Everywhere You Go, There’s a Clown
You first see him through your patio window. Had you not been staring into the street, watching the minivans and compact cars zip past, gazing for minute after minute, you would have missed him. He isn’t directly outside your window. No, he is across the street in the parking lot of that enormous, glittering church with its arrogant steeple. You’ve wondered what Jesus would do in such a church. Would he become as lost as the souls he sought? But you don’t think about that now. All you can think about is the clown. He stands between two of the church’s sparkly new vans. He waves. He wanted you to find him.
You don’t remember where you first encountered a clown. You were never taken to the circus. Your childhood birthday parties were in backyards with tire swings and stagnant ponds and gap-toothed uncles. But certainly you’ve seen one before. This one has the paste-white face and round red nose. A wide mouth, also painted red, and an enormous bowtie. His pants, which are twice the circumference of his actual waist and roomy enough to smuggle dogs or midgets, are held up by suspenders. He has floppy shoes that extend far past his toes. He holds a balloon, and even from this far away, you see his expression of regret. After a moment, he extends his hand, as if he expected you to trot across the street and take the balloon yourself. You stay inside, of course. The clown lets it sail into the air. He watches it ascend, and so do you. It floats higher and higher, and finally, it’s gone. You grip your coffee mug in both your hands, let your head fall to your chest. It’s silly feeling this way, but you can’t help it. That was your balloon. It was yours, and he let it go.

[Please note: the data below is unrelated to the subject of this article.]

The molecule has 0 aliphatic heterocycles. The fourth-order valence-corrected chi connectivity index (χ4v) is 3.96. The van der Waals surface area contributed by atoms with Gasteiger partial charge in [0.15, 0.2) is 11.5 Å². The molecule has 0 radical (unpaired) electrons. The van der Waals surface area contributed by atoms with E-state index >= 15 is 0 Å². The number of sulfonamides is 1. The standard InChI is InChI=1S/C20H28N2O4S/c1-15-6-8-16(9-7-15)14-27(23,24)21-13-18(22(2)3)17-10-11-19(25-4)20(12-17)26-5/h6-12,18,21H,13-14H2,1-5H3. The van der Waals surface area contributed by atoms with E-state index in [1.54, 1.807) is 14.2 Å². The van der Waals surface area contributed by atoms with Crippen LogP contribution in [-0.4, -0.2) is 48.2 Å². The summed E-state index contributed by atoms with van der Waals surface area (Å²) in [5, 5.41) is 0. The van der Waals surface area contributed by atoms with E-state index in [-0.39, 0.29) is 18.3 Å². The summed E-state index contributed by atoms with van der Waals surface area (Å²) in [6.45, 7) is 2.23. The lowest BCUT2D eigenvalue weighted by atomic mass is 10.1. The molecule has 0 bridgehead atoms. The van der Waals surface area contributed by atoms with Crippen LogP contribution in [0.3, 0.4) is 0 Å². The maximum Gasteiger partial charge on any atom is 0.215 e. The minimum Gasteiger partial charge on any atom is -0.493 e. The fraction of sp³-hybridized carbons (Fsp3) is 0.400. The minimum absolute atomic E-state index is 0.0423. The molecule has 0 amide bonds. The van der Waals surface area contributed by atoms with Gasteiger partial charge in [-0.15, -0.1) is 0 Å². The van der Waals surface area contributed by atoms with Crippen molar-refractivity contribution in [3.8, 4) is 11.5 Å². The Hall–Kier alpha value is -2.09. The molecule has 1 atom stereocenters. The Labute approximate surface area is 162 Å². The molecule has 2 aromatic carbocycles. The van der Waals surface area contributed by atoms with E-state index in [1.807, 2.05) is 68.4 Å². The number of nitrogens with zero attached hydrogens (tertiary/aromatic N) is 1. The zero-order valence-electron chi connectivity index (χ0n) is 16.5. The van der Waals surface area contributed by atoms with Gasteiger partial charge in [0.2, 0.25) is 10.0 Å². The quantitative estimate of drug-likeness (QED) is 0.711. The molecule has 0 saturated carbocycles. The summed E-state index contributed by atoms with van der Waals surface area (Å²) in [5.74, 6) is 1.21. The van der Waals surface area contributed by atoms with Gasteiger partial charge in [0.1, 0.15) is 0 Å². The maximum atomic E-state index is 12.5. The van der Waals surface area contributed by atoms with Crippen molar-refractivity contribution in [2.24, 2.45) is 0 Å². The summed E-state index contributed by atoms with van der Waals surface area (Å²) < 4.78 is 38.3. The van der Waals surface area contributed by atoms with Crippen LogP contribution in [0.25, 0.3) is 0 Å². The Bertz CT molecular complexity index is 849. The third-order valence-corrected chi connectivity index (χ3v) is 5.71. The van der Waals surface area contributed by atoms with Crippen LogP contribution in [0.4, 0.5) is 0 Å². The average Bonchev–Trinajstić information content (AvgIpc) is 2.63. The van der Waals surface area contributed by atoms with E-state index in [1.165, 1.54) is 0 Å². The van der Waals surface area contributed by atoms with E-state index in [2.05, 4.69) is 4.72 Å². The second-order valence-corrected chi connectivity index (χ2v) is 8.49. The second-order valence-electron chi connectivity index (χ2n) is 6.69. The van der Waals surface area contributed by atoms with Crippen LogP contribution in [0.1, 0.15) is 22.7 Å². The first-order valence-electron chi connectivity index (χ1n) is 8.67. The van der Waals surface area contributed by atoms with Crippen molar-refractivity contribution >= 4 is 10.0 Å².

You see him again at IHOP. Since you’ve been single, you’ve had eggs there more and more often, now three times a week. Smoking has been banned, and this disappoints you, but you feel insulated among people who look so despondent or preoccupied. Amelia tells you you’re slumming it, you’ll never meet a man in a place like that. But you have opinions about Amelia she wouldn’t like to hear. You spy the clown in a corner booth several tables away. He reads the newspaper. He seems captivated, he won’t look up at you. You stare at him, needing him to see you. Finally, he folds the paper and sets it aside. You heart races. You want to apologize for not taking his balloon. He lights a cigarette. No one, neither the customers nor the waitress, stops to complain. He blows wide, arcing rings above his head. They expand as they near the ceiling, break apart once they reach it. This fills you with a longing that makes you look away. What does he want from you? Why must he disturb your eggs, one of the few pleasures you allow yourself? You lift your head to look at him again, but he is gone. You quickly slip into your coat and leave the restaurant. You realize after you’re in the parking lot that you never paid, but you can’t go back. After sitting behind the steering wheel a moment, overwhelmed by the urge to call someone, you turn the key in the ignition and drive away.
Amelia notices you’ve been preoccupied lately. That’s not the word she uses. She says you’re bummed out. She takes you dancing at one of those horrible clubs with two-dollar bottlenecks and men who keep smiling even after you’ve stopped. The two of you stand at the bar, surrounded by slick-haired people in tight clothes whose elbows move too quickly. They honk at each other, their heads strangely close together. You tell Amelia you want to leave, but she insists you both will have a splendid time. That’s not the word she uses. She says kick-ass, you’ll have a kick-ass time. She takes you by the hand, a habit the two of you developed early in your friendship, and leads you to a part of club she thinks has a better selection of men. You both stop just shy of the dance floor, a hard-paneled enormous wooden square in the center of all the drinking and posturing. Strobe lights bounce crayon-bright orbs of color off its surface. You turn to say something to Amelia, but she is already chatting with a man in a polo shirt and white jeans. Disappointed, you watch the dancers. They shimmy and hiccup to the dull thud of a song you don’t know. You want to go home.